We need to look first at the process of planning
Let’s start with the basics, – what exactly is a business plan?
Business Plans have two parts,
The first part is the narrative plan– a description of what you expect your business to achieve and how you will accomplish these goals. It starts with an outline of where you are today, and includes a description of your “destination”, and how you will get there.
In plain terms, the narrative plan is the road map for the journey ahead.
The second piece of the business plan is the financial projections. These typically include:
- an annual budget which shows – your revenue, cost and profit projections,
- forecasted Balance Sheet changes, future expected asset growth,
- cash flow projections, and
- a Capital Budget that reflects the capital investments needed for the business to perform on its plan
Many companies create an annual budget, a forecast of revenue and expenses and call this their business plan. It is the narrative plan that usually falls by the wayside.
Note the order of these two pieces of your plan. It’s important to recognize that the narrative business plan leads this process. Without the narrative plan, you have no foundation to make financial projections. (other than repeating last year’s numbers and fudging in an arbitrary growth factor)
This workbook will help you put your narrative business plan together in a clear, easy to understand format. We’ll leave the financial projections to you to complete as a separate exercise.
So Why a businesses plan?
Lewis Carol’s “Alice in Wonderland” said it best.
He writes, “One day Alice came to a fork in the road and saw a Cheshire cat in a tree.
Which road do I take? she asked.
Where do you want to go? was his response.
I don’t know, Alice answered.
Then, said the cat, it doesn’t matter.”
In business, if we aren’t clear where we want to go, we run the risk of following the wrong path, leading to poor, if not disastrous results. If your employees do not know where you want go, they also may go down the wrong path.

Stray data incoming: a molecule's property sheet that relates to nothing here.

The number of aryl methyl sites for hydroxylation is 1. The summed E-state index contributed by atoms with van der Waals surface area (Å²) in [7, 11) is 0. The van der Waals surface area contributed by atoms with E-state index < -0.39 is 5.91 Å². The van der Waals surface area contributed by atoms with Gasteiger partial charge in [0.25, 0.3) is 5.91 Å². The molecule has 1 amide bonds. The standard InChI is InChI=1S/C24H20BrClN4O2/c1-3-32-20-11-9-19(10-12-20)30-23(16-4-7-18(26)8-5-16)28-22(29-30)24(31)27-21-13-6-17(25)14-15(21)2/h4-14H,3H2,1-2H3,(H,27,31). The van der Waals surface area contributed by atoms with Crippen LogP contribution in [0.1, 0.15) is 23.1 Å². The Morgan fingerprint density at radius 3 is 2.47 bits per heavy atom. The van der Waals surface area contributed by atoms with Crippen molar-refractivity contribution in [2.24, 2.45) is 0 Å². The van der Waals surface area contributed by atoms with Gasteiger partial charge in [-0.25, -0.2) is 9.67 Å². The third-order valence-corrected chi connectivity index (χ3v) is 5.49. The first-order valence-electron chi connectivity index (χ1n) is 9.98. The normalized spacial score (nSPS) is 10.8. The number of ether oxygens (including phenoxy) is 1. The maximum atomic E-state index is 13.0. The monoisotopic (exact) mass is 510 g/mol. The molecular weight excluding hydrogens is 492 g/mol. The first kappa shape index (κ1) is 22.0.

There are several obvious reasons for writing a narrative business plan:
Firstly, to inspire your employees to deliver on a specific set of performance metrics, or goals.
We all like to know how we are doing, from the CEO to the sales team, the service reps or the admin group. The business plan provides the reference point to measure our progress
Secondly, to improve and strengthen teamwork and cohesiveness – people enjoy working with teammates to reach a goal, to achieve something worthwhile, doing it together, celebrating their successes, learning from their mistakes, and
Finally, and most importantly, writing your narrative business plan will help you to better understand your business – you need to truly understand your business if you want others to understand it and be engaged with you in achieving extraordinary results.
When you take the time to document your plan, using this workbook, you will gain a much deeper understanding of your business.
A well written business plan, understood at all levels of the company , is like a magnetic force – it creates a tension that pulls the company towards it’s goals, providing a strong motivational force for the entire organization –
Now, let’s look at the process of Planning
There is a process to planning, and it is a continuous process, and your plan will be constantly changing, as the situation around you changes.
Fixing regular review dates, in your corporate calendar, is critical to the success of this planning process!
If you commit to this discipline, you will find, after a couple of quarters, these regularly scheduled review meetings will
- create a planning habit in the company
- demonstrate your commitment to the plan, (which, by the way is the #1 reason most plans fail) and
- build in accountability for the execution.- I’ll talk more about how this accountability works later in the workbook in the action plans section
Good planning is a collaborative process. This workbook is designed to allow the company leaders to set the overall direction for the business and also engage appropriate level of employee participation.
Your plan gains momentum when employees are involved in creating the action plans – and are held accountable for it’s execution.
I find it interesting to watch the behaviour at the reporting out at the first quarterly review meeting, and then observe the changes as the team gets into motion in the following months
As the employees gain a clearer understanding of where you are, where you are going and how you intend to get there, they will align their efforts with yours to get you there.